First glimpse of Mt. Pilatus towering over LucernePhoto credit: Joan Sheman
2. The Spectacular Boat Ride On Lake Lucerne
We took an hour-long boat ride on Lake Lucerne, stopping at four small docks to exchange passengers along the way.
This is one of my favorite photos from the boat. I was admiring this quaint Swiss town on the shores of Lake Lucerne, picturesque and perfect. Suddenly, I noticed a mountaintop suspended above the range of white puffy clouds. Pilatus? That’s where we were headed! It was thrilling!
Alpine horns in AlpnachstadPhoto credit: Joan Sherman
3. The Resounding Sound Of Alpine Horns
When the boat docked at Alpnachstad, we had a short walk up a paved incline to a plaza area — a hub of activity. This is where we would catch the cogwheel train, but it required a separate voucher.
As we approached the plaza area, we heard horns. We couldn’t have scripted it better. I had never seen these before, but someone said they were alpine horns. Well, of course they are. In what turned out to be a storybook adventure, the sound of alpine horns greeted us at the plaza. Seven adults and one young boy were playing the song “Amazing Grace”, and it was amazing. The Alps towered around us, the weather had completely cleared, and we were one step closer to the mountaintop.
Our train tickets were for 1:10 p.m., so we had about an hour to wait. Dean and I went to the counter of a little outdoor restaurant. The man who took our order didn’t speak English, but we muddled through. We each ended up with a large bratwurst served with two pieces of crusty bread, a generous squirt of mustard on a paper plate, and a bottle of beer. Does everything taste better in the Alps? I bet that can be scientifically proven!
The steep railway to the summitPhoto credit: Joan Sherman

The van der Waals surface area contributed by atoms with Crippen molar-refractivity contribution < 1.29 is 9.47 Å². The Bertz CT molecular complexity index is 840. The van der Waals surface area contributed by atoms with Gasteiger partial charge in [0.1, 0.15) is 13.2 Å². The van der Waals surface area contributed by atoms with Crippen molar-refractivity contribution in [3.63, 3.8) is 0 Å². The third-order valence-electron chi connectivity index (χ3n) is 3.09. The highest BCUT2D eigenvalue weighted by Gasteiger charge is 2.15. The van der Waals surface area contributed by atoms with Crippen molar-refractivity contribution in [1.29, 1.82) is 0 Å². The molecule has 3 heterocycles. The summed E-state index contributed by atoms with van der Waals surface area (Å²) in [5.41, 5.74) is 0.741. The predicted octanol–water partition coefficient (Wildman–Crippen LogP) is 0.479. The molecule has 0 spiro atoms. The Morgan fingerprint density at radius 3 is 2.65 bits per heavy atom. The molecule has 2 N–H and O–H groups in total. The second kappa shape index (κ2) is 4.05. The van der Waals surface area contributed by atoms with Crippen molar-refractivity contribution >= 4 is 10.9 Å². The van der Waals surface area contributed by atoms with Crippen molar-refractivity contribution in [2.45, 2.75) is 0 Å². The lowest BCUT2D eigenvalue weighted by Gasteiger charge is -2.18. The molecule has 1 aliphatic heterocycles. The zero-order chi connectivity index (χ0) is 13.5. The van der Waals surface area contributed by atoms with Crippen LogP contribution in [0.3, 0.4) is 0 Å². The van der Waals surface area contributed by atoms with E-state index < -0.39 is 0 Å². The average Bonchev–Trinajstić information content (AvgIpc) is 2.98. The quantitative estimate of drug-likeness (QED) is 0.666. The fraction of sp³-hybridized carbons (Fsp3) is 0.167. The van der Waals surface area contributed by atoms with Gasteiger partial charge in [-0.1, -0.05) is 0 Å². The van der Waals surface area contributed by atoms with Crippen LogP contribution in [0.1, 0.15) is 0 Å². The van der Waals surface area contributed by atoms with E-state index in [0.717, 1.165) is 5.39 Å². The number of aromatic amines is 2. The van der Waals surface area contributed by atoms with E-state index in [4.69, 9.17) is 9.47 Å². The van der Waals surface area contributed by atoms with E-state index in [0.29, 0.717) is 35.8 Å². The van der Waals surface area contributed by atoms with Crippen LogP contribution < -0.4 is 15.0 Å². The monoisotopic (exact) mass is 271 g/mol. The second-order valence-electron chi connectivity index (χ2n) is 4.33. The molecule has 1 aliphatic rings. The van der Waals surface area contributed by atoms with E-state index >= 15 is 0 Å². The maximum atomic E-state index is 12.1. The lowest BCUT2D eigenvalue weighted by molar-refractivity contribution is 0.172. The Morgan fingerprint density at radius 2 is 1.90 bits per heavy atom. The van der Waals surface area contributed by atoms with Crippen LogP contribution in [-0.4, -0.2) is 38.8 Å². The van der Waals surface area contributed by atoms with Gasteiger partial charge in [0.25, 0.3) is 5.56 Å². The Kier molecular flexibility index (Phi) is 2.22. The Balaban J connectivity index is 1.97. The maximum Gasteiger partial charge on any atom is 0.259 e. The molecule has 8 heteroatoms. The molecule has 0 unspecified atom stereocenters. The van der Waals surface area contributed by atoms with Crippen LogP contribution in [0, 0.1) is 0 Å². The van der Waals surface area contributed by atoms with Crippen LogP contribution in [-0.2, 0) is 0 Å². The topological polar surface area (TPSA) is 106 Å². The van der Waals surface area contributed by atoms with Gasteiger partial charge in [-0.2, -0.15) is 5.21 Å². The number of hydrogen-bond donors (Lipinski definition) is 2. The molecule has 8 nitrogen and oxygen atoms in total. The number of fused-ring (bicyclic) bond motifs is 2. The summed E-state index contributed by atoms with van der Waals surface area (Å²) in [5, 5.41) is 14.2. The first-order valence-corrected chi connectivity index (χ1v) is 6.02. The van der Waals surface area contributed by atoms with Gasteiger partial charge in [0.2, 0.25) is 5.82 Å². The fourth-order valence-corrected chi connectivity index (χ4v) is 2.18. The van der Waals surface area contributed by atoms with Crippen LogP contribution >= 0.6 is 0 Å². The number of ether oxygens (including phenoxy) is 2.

4. Riding The Steepest Cog Railway Train In The World
The railway from Alpnachstad to the Mount Pilatus summit isn’t just any cog railway. It’s the steepest in the world, with a 48 percent grade! As we started the incline, we gazed out over small farms, alpine meadows, and forests, until that all gave way to views of mountains, rock walls, and rock faces.
5. Alpine Horns, Part Two
At the summit, we departed the train through a walkway and out to a large outdoor viewing platform. As if sweeping views of neighboring mountains and Lake Lucerne weren’t enough, we heard the unmistakable sound of more alpine horns. That beautiful sound!
Pro Tip: When you go, dress in layers. It can be windy at 7,000 feet above sea level.
Oberhaupt on Mt. PilatusPhoto credit: Joan Sherman
6. Thrilling Hiking And Expansive Views
Hiking trails took us to several vantage points. Some offered spectacular 360-degree views.
The Esel is the second-highest peak in the Mount Pilatus range. The hike starts behind a circular-shaped building, the (20-room) Hotel Bellevue Kriens. We took our time and used the railing when it was available. On top, we overlooked Lucerne and Lake Lucerne in one direction.
In the other direction, we could see the viewing platform and Hotel Pilatus-Kulm. Birds soared overhead. Large signs helped us identify nearby mountains, and we could see the zigzagged hiking trails for those ambitious souls who chose to travel on foot.